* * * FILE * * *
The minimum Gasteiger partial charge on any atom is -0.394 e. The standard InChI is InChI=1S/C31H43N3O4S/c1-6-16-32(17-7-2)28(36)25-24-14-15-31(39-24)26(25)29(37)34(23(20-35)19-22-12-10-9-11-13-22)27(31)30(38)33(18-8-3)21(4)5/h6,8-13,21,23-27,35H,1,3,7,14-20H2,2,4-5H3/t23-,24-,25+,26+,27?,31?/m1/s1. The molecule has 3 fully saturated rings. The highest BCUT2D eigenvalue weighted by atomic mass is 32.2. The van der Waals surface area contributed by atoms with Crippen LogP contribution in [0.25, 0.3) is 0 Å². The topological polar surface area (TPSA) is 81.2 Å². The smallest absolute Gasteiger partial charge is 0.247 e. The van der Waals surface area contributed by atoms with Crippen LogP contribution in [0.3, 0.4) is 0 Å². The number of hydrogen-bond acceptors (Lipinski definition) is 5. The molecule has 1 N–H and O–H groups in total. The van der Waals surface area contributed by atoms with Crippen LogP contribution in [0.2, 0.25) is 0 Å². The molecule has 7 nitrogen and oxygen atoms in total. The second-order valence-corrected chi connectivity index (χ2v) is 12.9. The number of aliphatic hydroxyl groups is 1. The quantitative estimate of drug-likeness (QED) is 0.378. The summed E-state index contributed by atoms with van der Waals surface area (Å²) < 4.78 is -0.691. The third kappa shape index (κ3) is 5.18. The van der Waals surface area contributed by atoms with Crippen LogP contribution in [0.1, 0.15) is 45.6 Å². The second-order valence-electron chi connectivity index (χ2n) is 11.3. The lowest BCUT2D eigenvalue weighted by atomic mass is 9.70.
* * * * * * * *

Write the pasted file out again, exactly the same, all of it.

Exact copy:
The minimum Gasteiger partial charge on any atom is -0.394 e. The standard InChI is InChI=1S/C31H43N3O4S/c1-6-16-32(17-7-2)28(36)25-24-14-15-31(39-24)26(25)29(37)34(23(20-35)19-22-12-10-9-11-13-22)27(31)30(38)33(18-8-3)21(4)5/h6,8-13,21,23-27,35H,1,3,7,14-20H2,2,4-5H3/t23-,24-,25+,26+,27?,31?/m1/s1. The molecule has 3 fully saturated rings. The highest BCUT2D eigenvalue weighted by atomic mass is 32.2. The van der Waals surface area contributed by atoms with Crippen LogP contribution in [0.25, 0.3) is 0 Å². The topological polar surface area (TPSA) is 81.2 Å². The smallest absolute Gasteiger partial charge is 0.247 e. The van der Waals surface area contributed by atoms with Crippen LogP contribution in [0.3, 0.4) is 0 Å². The number of hydrogen-bond acceptors (Lipinski definition) is 5. The molecule has 1 N–H and O–H groups in total. The van der Waals surface area contributed by atoms with Crippen LogP contribution in [0.2, 0.25) is 0 Å². The molecule has 7 nitrogen and oxygen atoms in total. The second-order valence-corrected chi connectivity index (χ2v) is 12.9. The number of aliphatic hydroxyl groups is 1. The quantitative estimate of drug-likeness (QED) is 0.378. The summed E-state index contributed by atoms with van der Waals surface area (Å²) < 4.78 is -0.691. The third kappa shape index (κ3) is 5.18. The van der Waals surface area contributed by atoms with Crippen LogP contribution in [0.1, 0.15) is 45.6 Å². The second-order valence-electron chi connectivity index (χ2n) is 11.3. The lowest BCUT2D eigenvalue weighted by atomic mass is 9.70.